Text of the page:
| 21 July 2024, Sunday |

Australia seeks to resolve China trade woes as foreign minister heads to Beijing

Australian Foreign Minister Penny Wong said on Tuesday she will push China to lift trade sanctions and seek consular access to two detained Australians during a trip to Beijing that is aimed at mending strained diplomatic ties.

But Wong, who is expected to meet counterpart Wang Yi on Wednesday, tempered expectations of any immediate breakthrough.

“Many of the hard issues in the relationship will take time to resolve in our interests,” Wong told a media briefing in Canberra before her departure. “This will take time, but I do see this visit as another step in the road.”

Wong’s visit is the first by an Australian minister since 2019 and will mark the first formal talks in Beijing between the two nations’ top diplomats since 2018.

Bilateral relations crumpled after Canberra banned Huawei Technologies from its 5G broadband network in 2018 and called for an independent investigation into the origins of COVID-19. Beijing responded with tariffs on several Australian commodities.


The Labor government, which in May returned to power after nine years, has been seeking to repair its relationship with Australia’s top trading partner. A meeting between Prime Minister Anthony Albanese and Chinese President Xi Jinping on the sidelines of the G20 in Bali last month signalled some thawing in ties.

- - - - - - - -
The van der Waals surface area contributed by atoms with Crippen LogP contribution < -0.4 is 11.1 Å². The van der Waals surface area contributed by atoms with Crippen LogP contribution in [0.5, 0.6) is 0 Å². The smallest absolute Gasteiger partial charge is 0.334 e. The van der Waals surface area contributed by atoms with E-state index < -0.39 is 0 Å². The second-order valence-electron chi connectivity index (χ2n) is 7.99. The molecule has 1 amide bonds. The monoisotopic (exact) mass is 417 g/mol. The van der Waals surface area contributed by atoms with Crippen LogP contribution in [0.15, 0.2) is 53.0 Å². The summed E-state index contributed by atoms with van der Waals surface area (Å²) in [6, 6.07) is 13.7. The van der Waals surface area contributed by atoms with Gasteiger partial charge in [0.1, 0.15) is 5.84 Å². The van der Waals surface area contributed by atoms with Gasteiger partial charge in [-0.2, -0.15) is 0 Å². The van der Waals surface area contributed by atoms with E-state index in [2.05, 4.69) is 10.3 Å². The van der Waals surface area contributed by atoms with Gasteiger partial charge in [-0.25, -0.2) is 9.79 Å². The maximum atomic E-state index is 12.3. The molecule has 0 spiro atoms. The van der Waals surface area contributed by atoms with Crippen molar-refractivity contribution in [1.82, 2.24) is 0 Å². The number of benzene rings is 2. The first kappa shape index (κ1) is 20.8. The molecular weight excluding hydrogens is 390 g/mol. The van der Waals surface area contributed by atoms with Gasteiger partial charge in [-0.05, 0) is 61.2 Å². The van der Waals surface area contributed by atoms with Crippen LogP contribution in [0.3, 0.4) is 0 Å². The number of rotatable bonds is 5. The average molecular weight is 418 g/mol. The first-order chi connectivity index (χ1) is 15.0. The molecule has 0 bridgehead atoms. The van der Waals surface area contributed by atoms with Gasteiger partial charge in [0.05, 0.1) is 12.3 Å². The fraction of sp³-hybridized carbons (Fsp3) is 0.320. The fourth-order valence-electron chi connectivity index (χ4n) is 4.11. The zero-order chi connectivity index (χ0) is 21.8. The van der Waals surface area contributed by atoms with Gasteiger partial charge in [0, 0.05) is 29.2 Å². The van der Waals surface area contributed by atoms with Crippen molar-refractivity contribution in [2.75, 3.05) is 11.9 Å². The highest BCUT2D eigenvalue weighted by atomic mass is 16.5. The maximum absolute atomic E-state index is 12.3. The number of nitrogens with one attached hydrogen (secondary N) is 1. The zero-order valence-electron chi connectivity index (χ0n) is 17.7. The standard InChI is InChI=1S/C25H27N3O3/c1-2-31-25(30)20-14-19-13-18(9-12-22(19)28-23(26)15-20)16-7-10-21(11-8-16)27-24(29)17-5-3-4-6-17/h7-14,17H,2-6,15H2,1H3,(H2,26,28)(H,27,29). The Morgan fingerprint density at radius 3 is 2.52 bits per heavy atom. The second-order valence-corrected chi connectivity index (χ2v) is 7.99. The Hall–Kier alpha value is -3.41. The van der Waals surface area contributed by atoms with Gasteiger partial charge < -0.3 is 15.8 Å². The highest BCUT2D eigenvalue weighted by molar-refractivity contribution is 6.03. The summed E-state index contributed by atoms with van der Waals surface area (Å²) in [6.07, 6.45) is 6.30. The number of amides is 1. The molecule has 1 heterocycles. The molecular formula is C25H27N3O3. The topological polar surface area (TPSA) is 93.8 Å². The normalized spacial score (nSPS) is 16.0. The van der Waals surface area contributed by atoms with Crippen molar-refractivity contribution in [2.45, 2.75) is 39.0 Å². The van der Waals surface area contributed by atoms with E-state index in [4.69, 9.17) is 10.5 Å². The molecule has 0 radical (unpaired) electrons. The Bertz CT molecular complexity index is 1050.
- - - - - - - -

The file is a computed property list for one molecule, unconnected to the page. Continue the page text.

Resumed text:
Australia has been seeking consular access for journalist Cheng Lei and writer Yang Hengjun, who are detained in China and awaiting sentences after closed-door national security trials.

A spokesperson for Australia’s foreign affairs department said the federal government had not received advice from Chinese authorities about “any imminent judicial outcomes” for the two.

Chinese foreign ministry spokeswoman Mao Ning on Monday said the pair’s rights were “fully protected.”

When asked on Tuesday about Australia’s call for their release to remove an obstacle to an improvement in relations between Canberra and Beijing, Mao called for “mutual respect”.

“We hope that the Australian side will uphold the spirit of mutual respect, seek common ground while reserving differences, move in the same direction as the Chinese side, and promote the comprehensive strategic partnership between China and Australia to return to a healthy and stable development track,” she told a regular briefing in Beijing.

Wong will also attend the sixth Australia–China Foreign and Strategic Dialogue in Beijing, coinciding with the 50th anniversary of diplomatic relations between the two countries.

  • Reuters